TORONTO -- When a pet is aging, it can prompt difficult conversations about end of life—and no one knows that better than veterinarian Faith Banks.

“I had an older dog named Smudge, a Bernese mountain dog, and she started having issues and I became more interested in how to manage her pain,” Banks told CTV News Toronto. 

“And then I read an article about an animal hospice and was like, wow, and realized that no one was doing this in Toronto as far as going into people’s homes.”

Now it’s a conversation Banks has with clients every week. She runs Midtown Mobile Veterinary Hospice Services, with a focus on geriatrics and pets nearing end of life. 

“The major difficultly is that for many people, this is their best friend. And having to make the decision to end the life of your best friend is gut-wrenching and heart-breaking,” Banks said. “We provide an in-home consultation and just talk about how their pet is doing. When the time comes to say goodbye, we provide in-home euthanasia.” 


The hospice is made up of five veterinarians and three hospice care coordinators. While clients say they are grateful for her services, Banks admits that many think her job is difficult. 

“I will sometimes show up at someone’s house, they’ll open the door and look at me and say ‘you have the worst job in the world,’” Banks said. “I don’t think I have the worst job in the world. We feel truly honoured to be welcomed into someone’s home at this time, to guide them through this process.”

Sabrina Massoni-Camilo recently made the decision to call Midtown Mobile Veterinary Hospice when the time came to say goodbye to her dog of 15 years, Tequena, a cocker spaniel.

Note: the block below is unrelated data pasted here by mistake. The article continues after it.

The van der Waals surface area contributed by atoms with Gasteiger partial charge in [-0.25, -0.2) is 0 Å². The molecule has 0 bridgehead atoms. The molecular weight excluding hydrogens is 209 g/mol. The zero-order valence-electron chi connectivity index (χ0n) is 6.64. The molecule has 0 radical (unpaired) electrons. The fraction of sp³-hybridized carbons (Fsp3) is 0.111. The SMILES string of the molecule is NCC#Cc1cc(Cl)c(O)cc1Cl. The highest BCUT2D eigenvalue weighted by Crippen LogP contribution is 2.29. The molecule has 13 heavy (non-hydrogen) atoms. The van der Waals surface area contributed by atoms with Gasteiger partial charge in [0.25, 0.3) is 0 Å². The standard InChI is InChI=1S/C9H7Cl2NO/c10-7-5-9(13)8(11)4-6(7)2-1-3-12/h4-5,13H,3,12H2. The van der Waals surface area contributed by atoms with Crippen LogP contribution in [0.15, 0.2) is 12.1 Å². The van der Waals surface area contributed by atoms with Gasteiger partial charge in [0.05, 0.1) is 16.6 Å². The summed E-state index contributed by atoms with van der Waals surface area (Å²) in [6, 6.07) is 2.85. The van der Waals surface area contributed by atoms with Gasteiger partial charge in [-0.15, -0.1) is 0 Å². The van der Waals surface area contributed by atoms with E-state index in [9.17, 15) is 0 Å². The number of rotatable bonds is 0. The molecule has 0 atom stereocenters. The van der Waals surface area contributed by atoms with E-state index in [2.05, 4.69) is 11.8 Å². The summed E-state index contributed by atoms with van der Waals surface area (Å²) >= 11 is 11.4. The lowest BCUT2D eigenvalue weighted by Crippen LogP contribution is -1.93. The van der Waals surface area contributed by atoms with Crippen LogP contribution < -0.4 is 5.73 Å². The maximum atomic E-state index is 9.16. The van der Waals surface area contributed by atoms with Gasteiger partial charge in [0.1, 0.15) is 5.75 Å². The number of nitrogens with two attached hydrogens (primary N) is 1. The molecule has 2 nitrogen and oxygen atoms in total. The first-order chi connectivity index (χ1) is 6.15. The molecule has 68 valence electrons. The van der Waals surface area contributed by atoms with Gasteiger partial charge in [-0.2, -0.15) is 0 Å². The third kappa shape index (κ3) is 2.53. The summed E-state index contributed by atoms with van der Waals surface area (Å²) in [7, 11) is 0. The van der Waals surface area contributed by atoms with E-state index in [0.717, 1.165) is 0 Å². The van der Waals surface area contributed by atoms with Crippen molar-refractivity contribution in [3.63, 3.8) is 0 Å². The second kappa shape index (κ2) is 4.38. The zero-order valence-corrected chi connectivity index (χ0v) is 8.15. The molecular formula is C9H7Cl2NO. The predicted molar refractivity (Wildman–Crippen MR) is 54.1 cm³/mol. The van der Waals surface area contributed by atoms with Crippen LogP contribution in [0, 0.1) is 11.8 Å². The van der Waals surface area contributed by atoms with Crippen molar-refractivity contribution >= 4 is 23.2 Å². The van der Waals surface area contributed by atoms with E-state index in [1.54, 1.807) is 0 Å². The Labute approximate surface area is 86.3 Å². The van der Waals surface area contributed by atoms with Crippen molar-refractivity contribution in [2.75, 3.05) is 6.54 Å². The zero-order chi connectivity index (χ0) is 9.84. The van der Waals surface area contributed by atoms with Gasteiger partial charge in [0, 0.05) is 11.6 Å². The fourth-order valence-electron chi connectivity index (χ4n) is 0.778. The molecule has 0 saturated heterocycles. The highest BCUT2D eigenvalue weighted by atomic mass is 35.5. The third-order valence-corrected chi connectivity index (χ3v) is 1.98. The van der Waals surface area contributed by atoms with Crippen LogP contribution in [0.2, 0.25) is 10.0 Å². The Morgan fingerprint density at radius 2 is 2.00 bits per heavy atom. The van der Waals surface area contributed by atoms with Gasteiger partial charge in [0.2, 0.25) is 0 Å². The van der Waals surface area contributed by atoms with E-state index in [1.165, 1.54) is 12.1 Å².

“It was probably one of the worst decisions that we had to make,” she told CTV News Toronto. “It was a sad day, but it was not a bad experience. My last memory of Tequena is her on the couch, so it’s no different from many other days.” 

It was Lizete Valdmanis, a veterinarian from Midtown Mobile Veterinary Hospice, who visited Massoni-Camilo’s home. 

“The fact that we’re able to go into people’s homes, it’s quite rewarding for me,” Valdmanis said. “I worked in veterinary clinics for many years, and one of the most difficult parts was people having to put their pets down at the clinic, and it's quite a stressful experience.”

And it’s knowledge of that stress that moved Massoni-Camil to reach out to Midtown Mobile Veterinary Hospice Services

“We wanted her, our dog, to be in the least amount of distress possible,” she says. “Helping them go well, the way I see it, is the last loving gesture we can do for them.” 


Banks says the mission of the hospice is always to allow pets to pass peacefully, and with dignity. 

“We have the ability to prevent suffering, and end suffering,” she said. “There was something about caring for pets at the end of their life that just drew us to this. And I have a really incredible team of carers that help guide pet owners through this.” 

And in the weeks since saying goodbye to Tequena, Massoni-Camilo says she takes comfort in knowing how calm the final moments of her dog’s life were. 

“We’re grieving. We miss her every day, but we’re going to be okay,”